A number of TikTok users are discovering a phenomenon widely referred to as “ghost kitchens” on a number of food delivery service apps, including Uber Eats and Doordash. Ghost kitchens refer to popular chain restaurants selling food under a different name, sometimes to generate additional revenue, and sometimes to help struggling small businesses without consistent access to kitchens. The trend picked up speed at first during the COVID-19 pandemic when demand for delivery services was up amid stay-at-home-orders that prevented dining in restaurants in person.
A TikTok creator named Sarah (@sarahshooots) raised the issue in a viral video decoding a number of restaurants in the greater Washington D.C., Maryland and Virginia area. She found that a number of local ordering options were actually a part of Denny’s, Chili’s, and more.
The debate surrounding the ethics of ghost kitchens is nothing new. While some feel that they mislead customers, others find it a unique way to support small businesses.
Ghost kitchens are also referred to as “cloud kitchens,” as many have no brick-and-mortar locations and are exclusively available online and via a number of online food delivery platforms, from Doordash to Postmates and Uber Eats. This business model emerged in recent years without a clear origin, and despite its lurking in the shadows this whole time, TikTok users are now drawing attention back to the concept.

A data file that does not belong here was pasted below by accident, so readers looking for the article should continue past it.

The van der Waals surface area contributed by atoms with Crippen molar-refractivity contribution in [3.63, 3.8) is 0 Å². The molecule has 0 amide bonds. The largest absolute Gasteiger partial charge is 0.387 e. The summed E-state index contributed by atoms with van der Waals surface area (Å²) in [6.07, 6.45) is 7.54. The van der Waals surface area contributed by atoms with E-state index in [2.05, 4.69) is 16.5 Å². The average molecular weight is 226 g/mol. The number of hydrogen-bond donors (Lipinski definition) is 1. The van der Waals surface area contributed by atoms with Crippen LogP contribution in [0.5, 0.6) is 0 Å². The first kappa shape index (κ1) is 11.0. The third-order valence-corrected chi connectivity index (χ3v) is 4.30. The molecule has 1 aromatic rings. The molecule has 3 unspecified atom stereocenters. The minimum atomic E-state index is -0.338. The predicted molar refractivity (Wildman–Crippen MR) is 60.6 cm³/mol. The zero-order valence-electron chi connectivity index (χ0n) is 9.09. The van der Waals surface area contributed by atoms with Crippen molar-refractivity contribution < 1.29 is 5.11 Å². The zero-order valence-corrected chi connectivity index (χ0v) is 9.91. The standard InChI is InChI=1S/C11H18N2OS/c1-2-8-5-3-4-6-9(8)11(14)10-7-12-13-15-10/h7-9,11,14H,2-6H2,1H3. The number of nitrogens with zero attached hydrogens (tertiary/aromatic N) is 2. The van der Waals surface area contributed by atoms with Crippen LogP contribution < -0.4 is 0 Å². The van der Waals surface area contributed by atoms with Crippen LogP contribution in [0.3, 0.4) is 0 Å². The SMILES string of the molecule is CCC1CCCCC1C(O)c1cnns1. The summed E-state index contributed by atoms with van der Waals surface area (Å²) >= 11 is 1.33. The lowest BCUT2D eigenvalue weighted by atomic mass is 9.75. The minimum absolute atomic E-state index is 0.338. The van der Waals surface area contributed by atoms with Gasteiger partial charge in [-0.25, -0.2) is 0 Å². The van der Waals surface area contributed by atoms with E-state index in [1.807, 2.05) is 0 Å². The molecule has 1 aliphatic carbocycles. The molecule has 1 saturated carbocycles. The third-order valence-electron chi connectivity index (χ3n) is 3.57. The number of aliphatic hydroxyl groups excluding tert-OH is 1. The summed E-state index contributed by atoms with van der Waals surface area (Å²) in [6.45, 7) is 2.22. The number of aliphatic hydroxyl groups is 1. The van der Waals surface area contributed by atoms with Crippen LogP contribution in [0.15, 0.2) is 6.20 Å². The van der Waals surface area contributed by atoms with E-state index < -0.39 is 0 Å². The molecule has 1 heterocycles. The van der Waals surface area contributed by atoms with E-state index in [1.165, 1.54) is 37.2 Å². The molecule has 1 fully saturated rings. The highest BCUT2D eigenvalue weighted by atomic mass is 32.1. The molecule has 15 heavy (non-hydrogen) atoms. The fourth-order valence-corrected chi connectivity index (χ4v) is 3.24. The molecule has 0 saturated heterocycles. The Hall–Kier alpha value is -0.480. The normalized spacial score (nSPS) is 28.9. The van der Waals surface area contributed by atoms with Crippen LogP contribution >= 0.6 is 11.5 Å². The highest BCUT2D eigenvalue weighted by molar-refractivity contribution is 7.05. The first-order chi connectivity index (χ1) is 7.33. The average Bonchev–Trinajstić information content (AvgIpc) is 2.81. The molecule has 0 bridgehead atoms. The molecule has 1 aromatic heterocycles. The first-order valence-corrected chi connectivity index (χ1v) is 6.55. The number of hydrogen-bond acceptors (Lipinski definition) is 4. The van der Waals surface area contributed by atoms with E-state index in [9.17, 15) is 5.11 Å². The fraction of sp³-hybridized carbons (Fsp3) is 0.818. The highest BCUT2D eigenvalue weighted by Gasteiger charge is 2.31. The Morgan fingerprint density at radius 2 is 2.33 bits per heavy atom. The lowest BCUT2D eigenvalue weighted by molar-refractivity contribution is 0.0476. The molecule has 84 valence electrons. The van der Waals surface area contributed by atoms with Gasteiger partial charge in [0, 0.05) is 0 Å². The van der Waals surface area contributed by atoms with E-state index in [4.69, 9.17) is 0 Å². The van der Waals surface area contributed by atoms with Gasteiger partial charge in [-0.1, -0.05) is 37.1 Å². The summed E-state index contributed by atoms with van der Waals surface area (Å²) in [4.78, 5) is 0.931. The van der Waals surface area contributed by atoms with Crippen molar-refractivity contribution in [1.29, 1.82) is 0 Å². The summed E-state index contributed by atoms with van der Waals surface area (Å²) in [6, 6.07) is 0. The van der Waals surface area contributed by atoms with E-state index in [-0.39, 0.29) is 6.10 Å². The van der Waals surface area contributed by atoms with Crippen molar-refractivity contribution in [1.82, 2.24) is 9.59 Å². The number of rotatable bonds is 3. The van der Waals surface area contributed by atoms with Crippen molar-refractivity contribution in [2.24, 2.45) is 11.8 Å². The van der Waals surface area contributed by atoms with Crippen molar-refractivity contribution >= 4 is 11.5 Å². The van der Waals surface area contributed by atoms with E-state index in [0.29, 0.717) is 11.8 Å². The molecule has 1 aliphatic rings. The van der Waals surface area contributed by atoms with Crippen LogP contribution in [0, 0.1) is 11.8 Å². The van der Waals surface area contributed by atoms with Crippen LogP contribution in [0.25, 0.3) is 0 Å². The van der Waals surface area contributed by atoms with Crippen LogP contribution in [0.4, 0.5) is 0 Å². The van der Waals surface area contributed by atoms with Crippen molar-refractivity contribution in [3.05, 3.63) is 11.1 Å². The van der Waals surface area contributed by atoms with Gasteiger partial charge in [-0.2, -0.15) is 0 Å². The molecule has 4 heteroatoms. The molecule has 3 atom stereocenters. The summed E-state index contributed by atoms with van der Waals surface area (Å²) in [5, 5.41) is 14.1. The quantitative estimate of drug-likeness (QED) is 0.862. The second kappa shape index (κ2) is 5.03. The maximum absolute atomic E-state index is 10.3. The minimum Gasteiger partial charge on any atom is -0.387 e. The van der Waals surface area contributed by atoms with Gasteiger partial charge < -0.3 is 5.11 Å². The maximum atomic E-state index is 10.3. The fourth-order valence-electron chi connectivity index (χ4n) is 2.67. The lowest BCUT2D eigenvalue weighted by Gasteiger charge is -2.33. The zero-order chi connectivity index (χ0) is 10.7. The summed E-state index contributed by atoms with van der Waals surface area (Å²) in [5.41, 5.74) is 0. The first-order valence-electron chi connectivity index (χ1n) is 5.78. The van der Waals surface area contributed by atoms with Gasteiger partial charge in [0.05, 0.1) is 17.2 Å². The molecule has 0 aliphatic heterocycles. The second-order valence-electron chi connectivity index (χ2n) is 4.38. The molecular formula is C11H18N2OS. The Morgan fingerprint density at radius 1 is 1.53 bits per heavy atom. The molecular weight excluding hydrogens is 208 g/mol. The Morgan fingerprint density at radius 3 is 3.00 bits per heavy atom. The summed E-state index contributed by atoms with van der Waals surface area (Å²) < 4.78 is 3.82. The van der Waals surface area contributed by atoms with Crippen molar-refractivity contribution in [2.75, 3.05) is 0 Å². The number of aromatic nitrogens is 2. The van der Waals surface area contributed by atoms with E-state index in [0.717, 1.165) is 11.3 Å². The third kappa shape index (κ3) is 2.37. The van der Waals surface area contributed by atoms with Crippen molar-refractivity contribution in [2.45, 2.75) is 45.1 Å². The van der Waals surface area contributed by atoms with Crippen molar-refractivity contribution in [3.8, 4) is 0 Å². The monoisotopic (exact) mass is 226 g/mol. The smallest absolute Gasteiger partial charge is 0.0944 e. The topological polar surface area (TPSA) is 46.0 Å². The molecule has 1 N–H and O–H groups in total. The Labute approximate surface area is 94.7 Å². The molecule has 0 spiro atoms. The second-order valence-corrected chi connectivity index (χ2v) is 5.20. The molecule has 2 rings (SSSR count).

Restauranteurs have spoken out in the past regarding the business logic behind engaging in this type of service, with many feeling that the benefits outweigh the con of some customers left feeling misled.
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Some restaurant workers are offering inside glimpses into what a ghost kitchen operation looks like for the staff of a number of popular chains. Oftentimes, a number of ghost kitchens are based out of the same location at once.
Earlier this year, YouTube creators Mr. Beast and Eddy Burback exposed the corporate profit of some of the ghost kitchens. Burback ordered the same chicken sandwich from nine different restaurants, and picked them up all at the same establishment, proving that one restaurant had been running at least nine different ghost kitchens at once. Burback argued that a number of ghost kitchens contribute to large corporate profit and do not actually support small businesses.
Denny’s, Chili’s, and a number of the corporations known for their ghost kitchens are yet to address the phenomenon at this time. These kitchens even tend to sell the same exact dishes under different names and sometimes at different price points, solely to appear as a different business entirely. Additionally, there appear to be no regulations on ghost kitchens across the major food delivery apps.